Hydrogen is the most abundant element in the Universe. It is also the simplest element with only one electron on each atom. However, this simplicity is deceptive because our knowledge on hydrogen is still not deep enough.
One of the biggest mysteries associated with hydrogen is its transformation at high temperatures and pressures found in the depths of the giant planets in the liquid metal, capable of conducting electricity. In the new work, conducted by Alexander Goncharov of Carnegie institution, USA, and Stuart McWilliams from the University of Edinburgh, United Kingdom produced by the parameter measurement condition under which the phase transition of hydrogen in the laboratory and the presence of an intermediate state between gas and metal, which the authors called a “dark hydrogen”.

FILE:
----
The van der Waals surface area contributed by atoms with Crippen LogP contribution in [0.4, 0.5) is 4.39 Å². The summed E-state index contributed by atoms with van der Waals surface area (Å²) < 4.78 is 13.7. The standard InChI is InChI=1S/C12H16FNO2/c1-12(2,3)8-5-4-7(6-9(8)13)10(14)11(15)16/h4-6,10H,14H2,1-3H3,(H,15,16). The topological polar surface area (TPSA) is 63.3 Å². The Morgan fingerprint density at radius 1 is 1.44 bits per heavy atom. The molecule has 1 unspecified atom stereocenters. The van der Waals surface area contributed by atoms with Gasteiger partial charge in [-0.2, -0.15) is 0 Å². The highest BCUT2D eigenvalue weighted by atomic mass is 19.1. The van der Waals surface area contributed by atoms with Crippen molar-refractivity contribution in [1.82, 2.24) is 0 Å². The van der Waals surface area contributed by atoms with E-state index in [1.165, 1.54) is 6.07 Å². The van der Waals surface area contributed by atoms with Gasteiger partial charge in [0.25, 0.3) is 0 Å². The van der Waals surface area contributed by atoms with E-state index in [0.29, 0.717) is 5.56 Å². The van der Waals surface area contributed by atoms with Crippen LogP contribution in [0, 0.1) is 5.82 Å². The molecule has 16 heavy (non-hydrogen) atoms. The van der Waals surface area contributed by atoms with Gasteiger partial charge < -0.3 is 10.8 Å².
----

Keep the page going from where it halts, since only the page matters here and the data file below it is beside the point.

On the surface of giant planets, hydrogen is in gaseous form. However, between the gas surface and the hydrogen in the form of liquid metal located in the planet’s core, lies a layer of dark hydrogen, according to laboratory experiments conducted Goncharov and McWilliams.
Using a cell with diamond anvils, the heated lasers to recreate conditions existing in the bowels of the giant planets, the team investigated the physics of hydrogen in the pressure range from 10,000 to 1.5 million atmospheres at temperatures up to 5000 degrees Celsius.
In the experiment, scientists have discovered that mysterious intermediate phase, which does not reflect or pereslushal visible light, but pereslushal infrared rays, or heat.
“These observations explain why the heat is so easily lost giant planets such as Saturn,” explains potters.